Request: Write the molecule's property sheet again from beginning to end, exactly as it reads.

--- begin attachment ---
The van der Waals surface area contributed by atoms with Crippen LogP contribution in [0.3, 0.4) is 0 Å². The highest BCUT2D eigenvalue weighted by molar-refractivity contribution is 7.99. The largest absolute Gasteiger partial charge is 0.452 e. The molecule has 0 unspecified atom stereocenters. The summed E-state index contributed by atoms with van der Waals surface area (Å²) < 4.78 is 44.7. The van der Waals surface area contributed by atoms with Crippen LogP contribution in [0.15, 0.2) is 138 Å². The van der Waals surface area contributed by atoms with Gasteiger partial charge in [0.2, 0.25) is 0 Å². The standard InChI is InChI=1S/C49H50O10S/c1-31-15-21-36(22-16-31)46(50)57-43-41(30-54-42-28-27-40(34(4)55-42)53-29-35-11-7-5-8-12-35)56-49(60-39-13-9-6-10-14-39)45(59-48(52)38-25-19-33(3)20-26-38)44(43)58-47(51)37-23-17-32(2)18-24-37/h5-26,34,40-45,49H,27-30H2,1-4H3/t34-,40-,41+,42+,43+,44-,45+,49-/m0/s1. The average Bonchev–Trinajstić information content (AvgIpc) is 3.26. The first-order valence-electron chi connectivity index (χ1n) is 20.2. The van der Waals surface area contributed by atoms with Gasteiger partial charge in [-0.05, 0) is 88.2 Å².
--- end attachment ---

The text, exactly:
The van der Waals surface area contributed by atoms with Crippen LogP contribution in [0.3, 0.4) is 0 Å². The highest BCUT2D eigenvalue weighted by molar-refractivity contribution is 7.99. The largest absolute Gasteiger partial charge is 0.452 e. The molecule has 0 unspecified atom stereocenters. The summed E-state index contributed by atoms with van der Waals surface area (Å²) < 4.78 is 44.7. The van der Waals surface area contributed by atoms with Crippen LogP contribution in [0.15, 0.2) is 138 Å². The van der Waals surface area contributed by atoms with Gasteiger partial charge in [0.2, 0.25) is 0 Å². The standard InChI is InChI=1S/C49H50O10S/c1-31-15-21-36(22-16-31)46(50)57-43-41(30-54-42-28-27-40(34(4)55-42)53-29-35-11-7-5-8-12-35)56-49(60-39-13-9-6-10-14-39)45(59-48(52)38-25-19-33(3)20-26-38)44(43)58-47(51)37-23-17-32(2)18-24-37/h5-26,34,40-45,49H,27-30H2,1-4H3/t34-,40-,41+,42+,43+,44-,45+,49-/m0/s1. The average Bonchev–Trinajstić information content (AvgIpc) is 3.26. The first-order valence-electron chi connectivity index (χ1n) is 20.2. The van der Waals surface area contributed by atoms with Gasteiger partial charge in [-0.05, 0) is 88.2 Å².